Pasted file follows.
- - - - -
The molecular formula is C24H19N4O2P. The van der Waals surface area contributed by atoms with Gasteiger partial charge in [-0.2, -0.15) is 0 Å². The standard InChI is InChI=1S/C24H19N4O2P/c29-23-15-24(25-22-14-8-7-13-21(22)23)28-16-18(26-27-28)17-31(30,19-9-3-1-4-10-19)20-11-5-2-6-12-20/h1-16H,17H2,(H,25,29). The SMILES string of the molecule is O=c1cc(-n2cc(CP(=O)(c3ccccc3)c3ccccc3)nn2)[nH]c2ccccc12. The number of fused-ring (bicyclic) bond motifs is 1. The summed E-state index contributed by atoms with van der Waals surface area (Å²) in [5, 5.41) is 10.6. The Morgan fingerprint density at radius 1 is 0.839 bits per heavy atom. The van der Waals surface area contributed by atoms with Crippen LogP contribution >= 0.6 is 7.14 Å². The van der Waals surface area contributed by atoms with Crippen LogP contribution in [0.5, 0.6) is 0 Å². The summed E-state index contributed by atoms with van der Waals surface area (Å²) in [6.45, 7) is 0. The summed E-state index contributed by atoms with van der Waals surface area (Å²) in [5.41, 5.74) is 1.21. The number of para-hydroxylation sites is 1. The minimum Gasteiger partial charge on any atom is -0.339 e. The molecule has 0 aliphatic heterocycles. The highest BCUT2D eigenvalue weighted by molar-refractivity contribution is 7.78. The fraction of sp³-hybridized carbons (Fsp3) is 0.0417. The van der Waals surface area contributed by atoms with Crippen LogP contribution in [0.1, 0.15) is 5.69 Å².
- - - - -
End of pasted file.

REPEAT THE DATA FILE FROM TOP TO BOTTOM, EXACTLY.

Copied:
The molecular formula is C24H19N4O2P. The van der Waals surface area contributed by atoms with Gasteiger partial charge in [-0.2, -0.15) is 0 Å². The standard InChI is InChI=1S/C24H19N4O2P/c29-23-15-24(25-22-14-8-7-13-21(22)23)28-16-18(26-27-28)17-31(30,19-9-3-1-4-10-19)20-11-5-2-6-12-20/h1-16H,17H2,(H,25,29). The SMILES string of the molecule is O=c1cc(-n2cc(CP(=O)(c3ccccc3)c3ccccc3)nn2)[nH]c2ccccc12. The number of fused-ring (bicyclic) bond motifs is 1. The summed E-state index contributed by atoms with van der Waals surface area (Å²) in [5, 5.41) is 10.6. The Morgan fingerprint density at radius 1 is 0.839 bits per heavy atom. The van der Waals surface area contributed by atoms with Crippen LogP contribution >= 0.6 is 7.14 Å². The van der Waals surface area contributed by atoms with Crippen LogP contribution in [0.5, 0.6) is 0 Å². The summed E-state index contributed by atoms with van der Waals surface area (Å²) in [6.45, 7) is 0. The summed E-state index contributed by atoms with van der Waals surface area (Å²) in [5.41, 5.74) is 1.21. The number of para-hydroxylation sites is 1. The minimum Gasteiger partial charge on any atom is -0.339 e. The molecule has 0 aliphatic heterocycles. The highest BCUT2D eigenvalue weighted by molar-refractivity contribution is 7.78. The fraction of sp³-hybridized carbons (Fsp3) is 0.0417. The van der Waals surface area contributed by atoms with Crippen LogP contribution in [0.1, 0.15) is 5.69 Å².